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Kiir, Hamdok agree to resume discussions on Sudans’ border crossings

September 13, 2019 (JUBA) - Sudan and South Sudan have agreed to resume discussions on the opening of the border crossing points between the two countries.

Sudan's Abdallah Hamdok shaking hands with South Sudan's Salva Kiir before to leave Juba back to Khartoum on 13 Sept 2019 (SSPPU photo)Sudanese Prime Minister Abdallah Hamdok was in a two-day visit to Juba for talks with South Sudanese officials on ways to enhance bilateral relations and to move together for a settlement to the pending issues after the secession of 2011.

"We discussed bilateral relations including border and trade and we reached useful understandings that will push the distinguished relations forwards," Hamdok told reporters in joint press statements with Kiir at the State House before to leave Juba on Friday.

The Sudanese prime minister said he wants to repair the damage caused by the former regime and restore the ancestral relations between people on the border from both sides as the first step towards the resolution of the disputed border zones and Abyei.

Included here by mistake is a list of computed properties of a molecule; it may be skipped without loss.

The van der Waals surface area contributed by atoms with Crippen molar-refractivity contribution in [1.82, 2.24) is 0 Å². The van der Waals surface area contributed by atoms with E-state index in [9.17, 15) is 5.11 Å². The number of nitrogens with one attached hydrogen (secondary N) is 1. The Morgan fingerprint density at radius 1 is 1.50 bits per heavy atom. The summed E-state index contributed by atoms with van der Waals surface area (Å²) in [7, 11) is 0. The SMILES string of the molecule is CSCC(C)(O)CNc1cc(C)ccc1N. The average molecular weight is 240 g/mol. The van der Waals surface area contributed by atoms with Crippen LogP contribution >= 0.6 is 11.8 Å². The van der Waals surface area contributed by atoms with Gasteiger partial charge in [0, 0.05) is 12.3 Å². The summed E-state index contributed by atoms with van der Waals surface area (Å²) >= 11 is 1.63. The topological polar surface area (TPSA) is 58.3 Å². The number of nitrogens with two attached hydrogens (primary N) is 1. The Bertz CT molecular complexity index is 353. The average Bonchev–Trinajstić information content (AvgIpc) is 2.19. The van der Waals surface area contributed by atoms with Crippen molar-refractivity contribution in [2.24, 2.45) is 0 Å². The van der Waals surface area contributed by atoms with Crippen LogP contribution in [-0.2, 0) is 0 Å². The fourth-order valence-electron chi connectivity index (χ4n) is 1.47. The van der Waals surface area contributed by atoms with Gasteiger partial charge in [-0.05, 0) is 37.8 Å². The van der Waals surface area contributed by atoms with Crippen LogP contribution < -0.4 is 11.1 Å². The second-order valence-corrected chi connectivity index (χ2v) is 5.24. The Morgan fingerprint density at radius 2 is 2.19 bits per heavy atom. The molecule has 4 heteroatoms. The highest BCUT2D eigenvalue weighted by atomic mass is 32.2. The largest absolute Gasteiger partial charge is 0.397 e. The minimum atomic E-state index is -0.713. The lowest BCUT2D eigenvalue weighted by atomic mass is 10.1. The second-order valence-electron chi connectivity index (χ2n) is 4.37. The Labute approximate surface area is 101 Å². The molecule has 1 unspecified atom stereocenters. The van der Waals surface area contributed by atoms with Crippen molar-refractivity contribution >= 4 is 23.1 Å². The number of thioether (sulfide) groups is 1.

"We touched relations between the two countries and what we will do in the future said," President Kiir said.

"Regarding the opening of border crossing points we will work on it in the near future," he added before to conclude by saying "God willing peace will prevail in Sudan and South Sudan".

The South Sudanese leader pointed to the Juba Declaration for peace in Sudan signed by the Sudanese government and the armed groups he would strive to ensure a successful peace in Sudan.

Hamdok said he said he had met with the leaders of the armed groups and expressed hope that the Juba process would lead to lasting peace in his country.

Kiir repeated several times that he wants peace in Sudan for the stability of his country, pointing that the conflict with rebel groups in the border areas contributed to destabilize his country.

Sudan and South Sudan in 2013 had agreed to open 10 crossings along their joint 2,000 km border to boost travel and trade.

But the continuation of armed conflicts in South Kordofan and Blue Nile states and the civil war in South Sudan prevented the implementation of concrete steps to activate the demilitarized zone and define the crossings.

In March 2018, the two countries marked several crossing corridors, but the continuation of the South Sudanese conflict and continuation of suspicions of support to armed groups from both sides remained the main cause behind the border closure for free trade and movement of people.

(ST)